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Paper 79

Education as an antidote to casteism with reference to Y. B. Satyanarayan’s My Father Baliah

Ms Sonam Gyelmo

Postgraduate Student, Yonphula Cenetenary College, Royal University of Bhutan, Bhutan


Deeply entrenched in Indian society is the complex social classification of individuals

known as caste system. Caste has played an essential role in everyday life of many individuals in India. Given the social hierarchy of India, it has resulted in some of the most rigorous class driven society in the world. The Indian Census of 1901 formally established the specific castes of Brahmin, Kshatriya, Vaishya and Shudra. The lowest and final caste “the untouchables” or Dalits were considered so beneath Indian society that they were ostracized and snubbed off from being recognized in the census. This organization of caste system and its entrenchment within Indian history has resulted in centuries of hostile interaction between classes. Dalits were excluded from temples, village wells and tea shops. This social segregation has plagued the most populous country on Earth for generations and has wreaked havoc in the lives of these section of population in particular. In addition to the cruel and humiliating circumstances the Dalits have often been squashed with assault from the upper castes on the efforts that they have put in to improve their situation. Because of unchanging social norms and behavior, incentives to pursue education were minimal for the Dalits who were still physically and emotionally harassed. These unfortunate circumstances have repressed millions of Dalit population and have experienced consistent denial to access to education since the 1850s. However, this decade coincided with Britain’s establishment control over India, which meant many of the improvements to Dalit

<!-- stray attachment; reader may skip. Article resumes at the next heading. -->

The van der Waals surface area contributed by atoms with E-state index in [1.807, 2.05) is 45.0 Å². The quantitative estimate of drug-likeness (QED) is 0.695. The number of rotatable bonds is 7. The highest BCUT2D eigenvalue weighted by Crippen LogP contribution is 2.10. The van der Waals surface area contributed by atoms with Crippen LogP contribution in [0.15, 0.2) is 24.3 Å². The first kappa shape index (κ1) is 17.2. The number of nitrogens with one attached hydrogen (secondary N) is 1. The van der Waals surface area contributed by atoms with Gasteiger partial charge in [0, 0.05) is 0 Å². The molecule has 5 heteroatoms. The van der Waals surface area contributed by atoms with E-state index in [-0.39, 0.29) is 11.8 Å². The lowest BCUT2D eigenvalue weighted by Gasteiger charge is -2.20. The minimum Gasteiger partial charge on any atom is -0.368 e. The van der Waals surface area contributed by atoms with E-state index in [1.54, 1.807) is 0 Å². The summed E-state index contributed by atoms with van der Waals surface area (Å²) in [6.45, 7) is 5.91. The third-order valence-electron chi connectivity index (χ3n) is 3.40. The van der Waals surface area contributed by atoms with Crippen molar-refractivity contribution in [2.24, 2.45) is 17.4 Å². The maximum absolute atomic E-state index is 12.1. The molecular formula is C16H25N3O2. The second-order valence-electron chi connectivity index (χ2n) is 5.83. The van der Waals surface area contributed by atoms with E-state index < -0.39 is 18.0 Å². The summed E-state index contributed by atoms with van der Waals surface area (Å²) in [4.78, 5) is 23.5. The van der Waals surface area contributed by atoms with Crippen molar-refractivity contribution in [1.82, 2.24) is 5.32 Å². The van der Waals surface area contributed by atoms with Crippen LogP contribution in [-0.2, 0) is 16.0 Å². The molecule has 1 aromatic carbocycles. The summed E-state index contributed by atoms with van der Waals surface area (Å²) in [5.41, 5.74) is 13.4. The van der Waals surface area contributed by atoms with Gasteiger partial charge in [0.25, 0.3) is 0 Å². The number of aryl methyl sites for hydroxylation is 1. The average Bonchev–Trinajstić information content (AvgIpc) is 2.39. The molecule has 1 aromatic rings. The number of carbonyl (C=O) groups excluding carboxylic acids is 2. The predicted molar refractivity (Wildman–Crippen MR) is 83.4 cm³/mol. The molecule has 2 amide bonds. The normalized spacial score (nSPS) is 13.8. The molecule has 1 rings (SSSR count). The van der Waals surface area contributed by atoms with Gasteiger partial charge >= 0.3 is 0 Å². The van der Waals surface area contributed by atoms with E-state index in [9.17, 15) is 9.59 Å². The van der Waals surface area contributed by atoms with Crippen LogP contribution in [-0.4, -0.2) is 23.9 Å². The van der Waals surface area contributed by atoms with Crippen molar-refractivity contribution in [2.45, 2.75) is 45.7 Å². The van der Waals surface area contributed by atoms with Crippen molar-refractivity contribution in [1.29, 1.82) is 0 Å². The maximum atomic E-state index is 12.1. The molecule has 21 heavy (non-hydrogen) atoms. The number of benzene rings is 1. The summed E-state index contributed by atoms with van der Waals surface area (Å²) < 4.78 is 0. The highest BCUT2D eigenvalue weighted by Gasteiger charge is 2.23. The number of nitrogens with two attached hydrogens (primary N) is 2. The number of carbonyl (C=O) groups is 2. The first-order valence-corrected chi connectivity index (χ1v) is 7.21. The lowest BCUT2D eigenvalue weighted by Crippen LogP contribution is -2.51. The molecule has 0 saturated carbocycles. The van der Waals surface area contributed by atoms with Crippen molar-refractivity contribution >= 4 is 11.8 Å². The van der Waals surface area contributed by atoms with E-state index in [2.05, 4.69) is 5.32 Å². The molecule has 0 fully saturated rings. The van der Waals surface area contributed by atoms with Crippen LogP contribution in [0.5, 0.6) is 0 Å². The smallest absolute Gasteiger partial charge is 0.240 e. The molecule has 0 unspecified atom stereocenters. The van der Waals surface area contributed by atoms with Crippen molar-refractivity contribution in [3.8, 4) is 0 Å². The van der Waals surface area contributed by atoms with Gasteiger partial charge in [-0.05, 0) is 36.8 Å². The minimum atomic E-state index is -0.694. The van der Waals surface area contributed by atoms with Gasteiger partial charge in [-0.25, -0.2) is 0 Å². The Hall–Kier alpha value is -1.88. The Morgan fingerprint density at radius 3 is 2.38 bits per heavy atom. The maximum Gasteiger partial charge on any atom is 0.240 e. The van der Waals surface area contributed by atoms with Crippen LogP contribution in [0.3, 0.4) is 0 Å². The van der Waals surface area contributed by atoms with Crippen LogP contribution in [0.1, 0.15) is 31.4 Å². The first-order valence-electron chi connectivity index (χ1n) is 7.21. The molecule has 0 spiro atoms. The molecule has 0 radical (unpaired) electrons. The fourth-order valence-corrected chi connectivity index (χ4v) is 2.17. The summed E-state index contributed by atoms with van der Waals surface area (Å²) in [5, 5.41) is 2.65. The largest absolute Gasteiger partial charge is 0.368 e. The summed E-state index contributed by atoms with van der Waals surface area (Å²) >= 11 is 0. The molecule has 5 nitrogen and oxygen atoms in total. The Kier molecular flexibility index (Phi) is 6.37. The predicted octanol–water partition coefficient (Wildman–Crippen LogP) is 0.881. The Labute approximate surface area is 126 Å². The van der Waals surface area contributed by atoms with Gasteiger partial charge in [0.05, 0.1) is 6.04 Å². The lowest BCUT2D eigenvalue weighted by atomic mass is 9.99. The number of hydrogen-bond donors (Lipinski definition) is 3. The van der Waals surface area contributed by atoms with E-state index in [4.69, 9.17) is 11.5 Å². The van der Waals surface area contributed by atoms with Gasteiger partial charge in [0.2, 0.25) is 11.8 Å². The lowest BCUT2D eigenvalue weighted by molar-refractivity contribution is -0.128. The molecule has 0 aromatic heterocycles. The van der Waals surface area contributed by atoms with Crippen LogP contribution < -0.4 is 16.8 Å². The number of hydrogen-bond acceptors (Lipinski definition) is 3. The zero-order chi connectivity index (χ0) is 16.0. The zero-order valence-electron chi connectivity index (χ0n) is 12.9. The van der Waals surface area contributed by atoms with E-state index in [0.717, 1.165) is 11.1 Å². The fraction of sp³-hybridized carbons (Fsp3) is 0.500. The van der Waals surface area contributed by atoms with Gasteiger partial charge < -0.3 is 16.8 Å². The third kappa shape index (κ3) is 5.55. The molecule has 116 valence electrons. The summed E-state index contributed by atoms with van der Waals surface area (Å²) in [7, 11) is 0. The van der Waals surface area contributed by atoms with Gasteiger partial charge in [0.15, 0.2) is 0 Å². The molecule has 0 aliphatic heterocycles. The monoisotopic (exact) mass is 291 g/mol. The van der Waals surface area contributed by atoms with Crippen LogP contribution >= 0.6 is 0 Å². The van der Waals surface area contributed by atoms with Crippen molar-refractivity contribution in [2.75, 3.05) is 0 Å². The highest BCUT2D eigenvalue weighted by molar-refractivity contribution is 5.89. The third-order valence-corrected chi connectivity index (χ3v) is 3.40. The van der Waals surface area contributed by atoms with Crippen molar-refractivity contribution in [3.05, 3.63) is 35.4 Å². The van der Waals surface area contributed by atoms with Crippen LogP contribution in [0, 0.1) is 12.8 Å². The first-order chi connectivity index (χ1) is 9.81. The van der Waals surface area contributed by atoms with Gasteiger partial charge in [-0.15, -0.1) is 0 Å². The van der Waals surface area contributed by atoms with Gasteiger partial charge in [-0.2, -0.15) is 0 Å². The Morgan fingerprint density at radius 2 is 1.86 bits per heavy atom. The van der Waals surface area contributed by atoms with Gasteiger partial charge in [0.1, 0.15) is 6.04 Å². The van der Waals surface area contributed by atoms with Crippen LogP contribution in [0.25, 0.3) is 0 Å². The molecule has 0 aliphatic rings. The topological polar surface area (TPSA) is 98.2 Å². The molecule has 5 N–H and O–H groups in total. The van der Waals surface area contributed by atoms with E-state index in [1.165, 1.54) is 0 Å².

situations were coming from outside influences, rather than from the national government.

Nonetheless, the cruel and unjust treatment imposed upon the Dalits has decreased in frequency as history has progressed, although it still continues in today’s society. Impeccable instances of Dalits woe of social segregation in India are unveiled in Y. B. Satyanarayan’s My Father Baliah. It is an autobiographical account with the narrative centering around the painful experiences of a Dalit. The narration unveils the inhumanity of untouchability and the compliance of this condition by the Dalits themselves. Hence, Satyanarayan chronicles the relentless struggle of three generations of his family and concludes it by stressing, the vital role played by education in bringing respite. Basing its argument on this text, this paper probes to explore on the immense adversities yet a trivial ascent of Dalits from two perspectives. With regard to the first perspective, the argument will depict the adversities endured by Dalits owing to the dearth of education. In the second perspective, the subject will center on Dalits trivial ascent, owing to their exposure to the education, for education can be an antidote to casteism if one gets to follow the scent of it.

Key words: Caste system, Dalits, Education, Antidote, Repressed, Generations

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